Incidence of heart failure in relation to QRS duration during antihypertensive therapy: the LIFE study


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Abstract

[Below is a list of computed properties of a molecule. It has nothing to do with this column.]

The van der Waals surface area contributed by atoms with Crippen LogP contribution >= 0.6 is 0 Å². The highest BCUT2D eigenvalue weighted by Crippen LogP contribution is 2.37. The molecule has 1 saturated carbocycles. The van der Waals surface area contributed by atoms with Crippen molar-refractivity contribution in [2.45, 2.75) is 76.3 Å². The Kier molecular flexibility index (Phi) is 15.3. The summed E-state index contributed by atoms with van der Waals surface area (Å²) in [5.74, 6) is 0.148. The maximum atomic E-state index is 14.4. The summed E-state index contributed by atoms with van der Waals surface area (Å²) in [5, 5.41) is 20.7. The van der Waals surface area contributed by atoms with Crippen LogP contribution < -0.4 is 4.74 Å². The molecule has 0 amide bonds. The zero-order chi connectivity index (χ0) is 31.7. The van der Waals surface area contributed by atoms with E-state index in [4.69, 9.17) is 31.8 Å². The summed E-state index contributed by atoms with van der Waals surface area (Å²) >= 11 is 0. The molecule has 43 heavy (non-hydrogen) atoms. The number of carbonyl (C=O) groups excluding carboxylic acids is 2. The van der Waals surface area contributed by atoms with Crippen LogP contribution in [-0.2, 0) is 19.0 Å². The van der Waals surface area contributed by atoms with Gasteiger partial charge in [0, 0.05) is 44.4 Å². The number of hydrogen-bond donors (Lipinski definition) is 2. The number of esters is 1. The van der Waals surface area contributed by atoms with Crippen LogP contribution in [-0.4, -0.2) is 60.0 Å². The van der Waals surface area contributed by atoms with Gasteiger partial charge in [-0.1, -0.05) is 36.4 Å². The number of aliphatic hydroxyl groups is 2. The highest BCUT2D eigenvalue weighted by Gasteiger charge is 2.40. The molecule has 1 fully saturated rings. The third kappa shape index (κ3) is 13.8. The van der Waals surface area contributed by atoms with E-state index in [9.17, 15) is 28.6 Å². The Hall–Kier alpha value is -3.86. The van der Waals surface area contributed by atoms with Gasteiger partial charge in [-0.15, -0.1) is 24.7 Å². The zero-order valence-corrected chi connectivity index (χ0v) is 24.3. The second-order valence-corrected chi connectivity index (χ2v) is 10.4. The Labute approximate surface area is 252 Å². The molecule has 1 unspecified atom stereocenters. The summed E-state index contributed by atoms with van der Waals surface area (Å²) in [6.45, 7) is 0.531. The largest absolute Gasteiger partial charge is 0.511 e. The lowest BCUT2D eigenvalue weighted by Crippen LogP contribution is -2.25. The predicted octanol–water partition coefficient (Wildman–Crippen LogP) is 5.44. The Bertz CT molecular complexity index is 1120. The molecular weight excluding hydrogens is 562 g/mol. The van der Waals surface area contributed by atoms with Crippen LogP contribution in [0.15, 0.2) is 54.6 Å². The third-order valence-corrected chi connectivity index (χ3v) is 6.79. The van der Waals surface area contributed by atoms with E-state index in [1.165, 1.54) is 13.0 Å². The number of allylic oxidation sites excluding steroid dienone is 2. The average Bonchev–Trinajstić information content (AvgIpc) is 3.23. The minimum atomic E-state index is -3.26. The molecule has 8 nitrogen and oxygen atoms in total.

BackgroundProlonged QRS duration (QRS) has been associated with left ventricular dyssynchrony and dysfunction and with the development of heart failure. However, whether persistence or development of increased QRS over time is associated with an increased incidence of heart failure in hypertensive patients, independent of blood pressure lowering and regression of electrocardiographic left ventricular hypertrophy (LVH) has not been examined.Methods and resultsThe relation of QRS over time to incident heart failure was examined in 8945 hypertensive patients without history of heart failure who were randomly assigned to losartan-based or atenolol-based treatment. During 4.7 ± 1.1 years follow-up, heart failure hospitalization occurred in 282 patients (3.2%): in 157 with in-treatment QRS less than 110 ms (4.6 per 1000 patient-years) and in 125 with persistence or development of QRS 110 ms or more (13.4 per 1000 patient-years). In univariate Cox analyses in which QRS during the study was entered as a time-varying covariate, in-treatment persistence or development of a QRS 110 ms or more was associated with a 153% increased risk of developing heart failure [hazard ratio 2.53, 95% confidence interval (CI) 2.00–3.20]. After adjusting for treatment, baseline risk factors for heart failure, incident myocardial infarction and for baseline and in-treatment electrocardiographic LVH and blood pressure, persistence or development of a QRS 110 ms or more remained associated with a 102% increased risk of new-onset heart failure (hazard ratio 2.02, 95% CI 1.49–2.74).ConclusionPersistence or development of a prolonged QRS during antihypertensive therapy is associated with an increased likelihood of new-onset heart failure, independent of blood pressure lowering, treatment modality and regression of electrocardiographic LVH in patients with essential hypertension. These findings suggest that serial assessment of QRS over time can be used to track the risk of heart failure in hypertensive patients.

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